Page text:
Clownishness, much like beauty, stands in the eye of the beholder. So let's gather together to behold a clownish trade. Granted: playing Monday morning quarterback to lame stock trades is a bit selective, even venal. But in the end, you learn from analyzing mistakes. Plus, what's more fun than making fun of missteps and pratfalls? With all that said, welcome to the next installment of The Clownish Trade of the Day …
On Tuesday, Morgan Stanley (MS) traders bought the stock like public outrage was going out of style. The thinking -- which is a kind word for it -- was that the company had put its sordid involvement in the Facebook (FB) initial public offering to bed.
Here's the deal, though, and it can't be forgotten: in this age of instant communication, when the passing thoughts of the famous and obscure are publishable, Wall Street firms cannot maintain their ancient, tribal pinstriped wall of silence.
Wall Street's idea that the public will never breach the castle wall and can simply be ignored until their concerns fizzle out is no longer valid. Above it all is no longer the proper professional identity.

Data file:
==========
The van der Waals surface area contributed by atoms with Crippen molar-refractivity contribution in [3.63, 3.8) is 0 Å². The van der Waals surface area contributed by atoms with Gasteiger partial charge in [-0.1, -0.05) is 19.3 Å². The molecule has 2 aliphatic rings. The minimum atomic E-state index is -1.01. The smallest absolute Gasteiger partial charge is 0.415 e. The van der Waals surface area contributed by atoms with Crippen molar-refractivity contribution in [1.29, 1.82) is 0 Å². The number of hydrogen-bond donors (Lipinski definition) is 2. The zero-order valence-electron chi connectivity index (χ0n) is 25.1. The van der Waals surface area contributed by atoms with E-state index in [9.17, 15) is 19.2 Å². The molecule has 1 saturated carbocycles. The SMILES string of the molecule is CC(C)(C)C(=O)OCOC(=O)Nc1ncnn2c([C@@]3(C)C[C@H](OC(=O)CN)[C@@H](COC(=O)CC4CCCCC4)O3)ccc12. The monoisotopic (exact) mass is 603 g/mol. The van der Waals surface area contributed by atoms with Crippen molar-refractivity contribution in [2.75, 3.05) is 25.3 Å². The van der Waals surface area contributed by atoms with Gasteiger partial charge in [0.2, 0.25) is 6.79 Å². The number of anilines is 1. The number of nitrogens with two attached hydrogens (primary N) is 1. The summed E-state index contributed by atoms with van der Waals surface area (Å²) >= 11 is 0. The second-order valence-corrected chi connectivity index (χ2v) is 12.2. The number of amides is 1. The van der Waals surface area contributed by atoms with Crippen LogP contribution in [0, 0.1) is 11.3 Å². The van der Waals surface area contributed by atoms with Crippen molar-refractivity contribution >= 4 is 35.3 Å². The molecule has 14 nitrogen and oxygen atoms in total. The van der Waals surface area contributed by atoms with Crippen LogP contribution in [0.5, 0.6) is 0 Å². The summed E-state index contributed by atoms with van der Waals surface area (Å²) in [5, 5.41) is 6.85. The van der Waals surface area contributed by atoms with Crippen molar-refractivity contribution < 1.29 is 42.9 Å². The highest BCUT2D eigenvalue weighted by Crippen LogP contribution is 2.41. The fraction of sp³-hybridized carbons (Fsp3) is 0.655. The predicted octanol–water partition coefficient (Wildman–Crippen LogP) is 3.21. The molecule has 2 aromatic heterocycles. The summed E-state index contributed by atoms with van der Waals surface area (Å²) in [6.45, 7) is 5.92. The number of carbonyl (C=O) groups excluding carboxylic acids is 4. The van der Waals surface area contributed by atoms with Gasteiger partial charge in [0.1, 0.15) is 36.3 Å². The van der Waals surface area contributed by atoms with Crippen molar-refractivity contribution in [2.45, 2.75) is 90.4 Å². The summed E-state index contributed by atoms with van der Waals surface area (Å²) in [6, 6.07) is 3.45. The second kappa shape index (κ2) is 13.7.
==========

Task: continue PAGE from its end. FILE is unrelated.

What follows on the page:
The ease of communication has increased the level of public expectations that a company like Morgan Stanley-or Citigroup (C) or Bank of America (BAC) or Goldman Sachs (GS), for that matter-would have to answer publicly for an offering that goes poof! in the night. Or a rogue trade, for that matter. Paging JP Morgan! (JPM) Moreover, TARP gave the public the well-found sense that in exchange for billions, they are, at the very least, owed an explanation.
Yet Tuesday came, the stock recovered, but Morgan Stanley's lips were still in a state of rigor mortis. They still hadn't even attempted to marshal a defense, which means, considering, that any recovery in the stock price would prove fleeting. Sure enough, the stock was clipped on Wednesday. Then: a word. Attempting to save his bacon, Chief Executive Officer James Gorman deigned to talk to Morgan Stanley employees, his subordinates. That still wasn't sufficient -- and today he'll finally appear on CNBC.
This is not the end of Morgan Stanley's troubles. But it is the first necessary step toward the end. And remember for next time: when a Wall Street firm gets itself into a fine mess, they can't expect the mess to even think about going away until the firm breaks that old pinstriped wall of silence and gives a full accounting to the public.
Disclosure: I have no positions in any stocks mentioned, and no plans to initiate any positions within the next 72 hours.